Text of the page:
William A. Stanton, Founding Director, the Center for Asia Policy (CAP), National Tsing Hua University (NTHU) in Taiwan and former AIT Director, presents his analysis of the US election’s potential impact in Asia.

Stanton’s presentation, The U.S. Presidential Election and What it Means for Asia, focused on four key areas:

  • U.S. Policy toward China
  • U.S. Policy towards Taiwan
  • the Trans-Pacific Partnership
  • and the South China Sea

He noted that both of the candidates talked tough on China, with Trump’s criticisms primarily economic while Clinton’s were more broadly aimed at China’s poor human rights record, its growing military might, accusations that China is wielding an army of cyber-attackers aimed at the United States, and its lack of democracy.


Ross Feingold, Senior Adviser at DC International Advisory, presented a broader overview of the election process up to this point.

Feingold, who identified himself as a Republican who does not support Trump, focused more broadly on the bruising primary and presidential campaigns and how each candidate has fared. He noted that while recent email leaks and other public relations disasters have resulted in low public approval for Clinton, Trump’s approval ratings are in the basement, resulting in a distinct advantage for Clinton. Feingold also said that the Democratic Party’s platform remains focused on the “One-China” policy, while the Republican Party platform is more detailed and more supportive of Taiwan.

Participants joined in a lively discussion over what the election might mean for Taiwan, including the chances of the TPP being passed under either candidate. Stanton and Feingold concurred that although both candidates expressed disapproval for the TPP, Clinton would more likely re-open negotiations for the Pacific-wide trade agreement. Regarding another issue of concern for U.S. expats in Taiwan, Clinton has expressed support for the FATCA exemption on bank reporting. The Trump campaign has said nothing on this matter.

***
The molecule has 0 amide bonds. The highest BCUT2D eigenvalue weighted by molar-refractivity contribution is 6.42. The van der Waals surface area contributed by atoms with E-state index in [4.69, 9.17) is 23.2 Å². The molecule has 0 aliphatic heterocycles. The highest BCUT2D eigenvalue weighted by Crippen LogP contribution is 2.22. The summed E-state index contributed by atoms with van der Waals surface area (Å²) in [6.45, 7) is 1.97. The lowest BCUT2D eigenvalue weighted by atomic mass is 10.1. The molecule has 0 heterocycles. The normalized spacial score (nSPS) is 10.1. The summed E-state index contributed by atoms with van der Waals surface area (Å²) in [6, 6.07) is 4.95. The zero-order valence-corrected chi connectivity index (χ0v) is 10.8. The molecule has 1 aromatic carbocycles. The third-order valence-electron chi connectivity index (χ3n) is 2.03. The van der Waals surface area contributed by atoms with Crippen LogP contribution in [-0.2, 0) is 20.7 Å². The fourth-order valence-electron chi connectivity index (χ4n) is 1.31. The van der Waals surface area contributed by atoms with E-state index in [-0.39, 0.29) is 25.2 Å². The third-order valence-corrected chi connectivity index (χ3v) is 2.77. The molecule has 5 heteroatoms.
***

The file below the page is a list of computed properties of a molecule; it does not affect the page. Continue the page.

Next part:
AmCham Taipei Marks 65th Anniversary


AmCham Chairman Dan Silver (left), AIT Deputy Director Robert Forden (center), and AmCham President Andrea Wu toast on stage to celebrate the 65th anniversary of AmCham Taipei

With a gala reception attended by nearly 100 members and guests, the American Chamber of Commerce in Taipei on Sept. 22 celebrated the 65th anniversary of its establishment. The event was held at the Taipei 47 restaurant on the 47th floor of the Cathay Landmark building, offering attendees spectacular views of nighttime Taipei.

In brief remarks, AmCham Chairman Dan Silver highlighted some of AmCham’s key achievements over the past year, including the highly successful 2016 “Doorknock” visit to Washington, D.C. in mid-June and its advocacy efforts on behalf of more transparency and public engagement in the Taiwan government’s process for drafting new laws and regulations.


Another new development for AmCham Taipei was the expansion of its physical space to open its own well-equipped conference facility, the Lincoln Room, one floor below the main AmCham office. So far, the Lincoln Room has served as the venue for Chamber events such as press conferences, government visits, luncheons, workshops, seminars, happy hours, and marketplace sessions, and it is also available for rental by member companies and others.

Silver also called attention to the offering of digital versions of the contents of the Chamber’s popular monthly publication, Taiwan Business TOPICS.